– Upstate NY stargazing in April: Comet hunting and the Lyrid meteor shower

* nyup.com/outdoors/index.ssf/2017/03/upstate_ny_stargazing_in…

* syr.com/outdoors/index.ssf/2017/03/upstate_ny_stargazing_in…

Brad Loperfido of Revette Studio and the CNYO Facebook Group had an amazing capture of Comet 41P/Tuttle-Giacobini-Kresak, M97, and M108, allowing for a final addition to the Messier Object discussion with the objects that Messier was most interested in finding – comets. The month also included a washed-out Lyrid Meteor Shower peak and a proper shout-out to astronomy.fm.

– Upstate NY stargazing in May: A meteor shower and preparations for the solar eclipse

* nyup.com/outdoors/2017/05/upstate_ny_stargazing_in_may…

* syr.com/outdoors/2017/05/upstate_ny_stargazing_in_may…

The first in the series prepping for the great North American eclipse on August 21st of this year, featuring a NASA/SDO/AIA image (our tax dollars at work) and a continuation of the discussion of circumpolar constellations (which will get a full summary in four more articles).

“Upstate NY Stargazing In January” Article Posted To newyorkupstate.com And syracuse.com

Caption: The Flame and Horsehead Nebulae in the constellation Orion the Hunter. The belt star Alnitak is the brightest star in the image, just above the Flame Nebula. Image by Mike Selby, Andrew Chatman (member of ASRAS-Rochester Astronomy Club) and Stefan Schmidt at SC Observatory, Samphran, Thailand. Downloadable images: 3000×1956 6436×4196.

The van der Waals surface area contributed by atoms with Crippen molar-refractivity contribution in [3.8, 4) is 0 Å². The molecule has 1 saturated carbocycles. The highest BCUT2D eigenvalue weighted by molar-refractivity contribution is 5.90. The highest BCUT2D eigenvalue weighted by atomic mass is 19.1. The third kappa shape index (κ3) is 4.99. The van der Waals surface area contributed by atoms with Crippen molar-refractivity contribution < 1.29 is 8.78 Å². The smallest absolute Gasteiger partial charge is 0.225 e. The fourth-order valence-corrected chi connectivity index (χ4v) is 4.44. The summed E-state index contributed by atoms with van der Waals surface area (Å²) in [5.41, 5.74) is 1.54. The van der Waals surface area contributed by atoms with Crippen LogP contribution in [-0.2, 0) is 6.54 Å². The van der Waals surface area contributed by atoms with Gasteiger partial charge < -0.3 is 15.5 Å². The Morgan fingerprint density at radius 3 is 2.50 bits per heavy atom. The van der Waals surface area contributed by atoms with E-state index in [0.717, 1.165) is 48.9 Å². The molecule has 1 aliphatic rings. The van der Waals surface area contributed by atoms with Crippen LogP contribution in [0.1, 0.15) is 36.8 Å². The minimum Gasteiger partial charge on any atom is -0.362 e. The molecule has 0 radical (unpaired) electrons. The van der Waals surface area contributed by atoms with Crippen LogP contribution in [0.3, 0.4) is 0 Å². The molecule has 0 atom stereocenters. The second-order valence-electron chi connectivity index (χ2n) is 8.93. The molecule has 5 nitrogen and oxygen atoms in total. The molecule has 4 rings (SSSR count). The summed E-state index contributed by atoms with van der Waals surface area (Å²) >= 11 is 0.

The latest article in the Upstate NY Stargazing series, “Upstate NY Stargazing in January: Quadrantid meteors and Winter’s best early evenings,” has just been posted to newyorkupstate.com and syracuse.com.

Direct Link: newyorkupstate.com/outdoors/2017/01/…_winters_best_early_eveni.html

Direct Link: www.syracuse.com/outdoors/2017/01/…_winters_best_early_eveni.html

Anyone clicking on the link will be treated to a remarkable image of the Horsehead and Flame Nebulae, next to the belt-edge star Alnitak in the constellation Orion the Hunter. With the kind reproduction permissions from Andrew Chatman of ASRAS, I’ve included the hi-res version of the image (lonked in the caption above) for your downloading and desktop-background-ing pleasure.

The Quadrantids turned out to be a wash for CNY, but we’ve had a few crystal clear nights near the New Moon for planetary and other observing. With, perhaps, a last major focus on Orion this year, a How-To seeking guide for nearby constellations using Orion was included in the article (reproduced below with caption).

Caption: Orion can guide you around its neighborhood. Red = belt stars to Sirius and Canis Major; Orange = Rigel and belt center to Gemini; Yellow = Bellatrix and Betelgeuse to Canis Minor; Green = Belt stars to Aldebaran and Taurus; Blue = Saiph and Orion’s head to Capella in Auriga. Click for a larger view.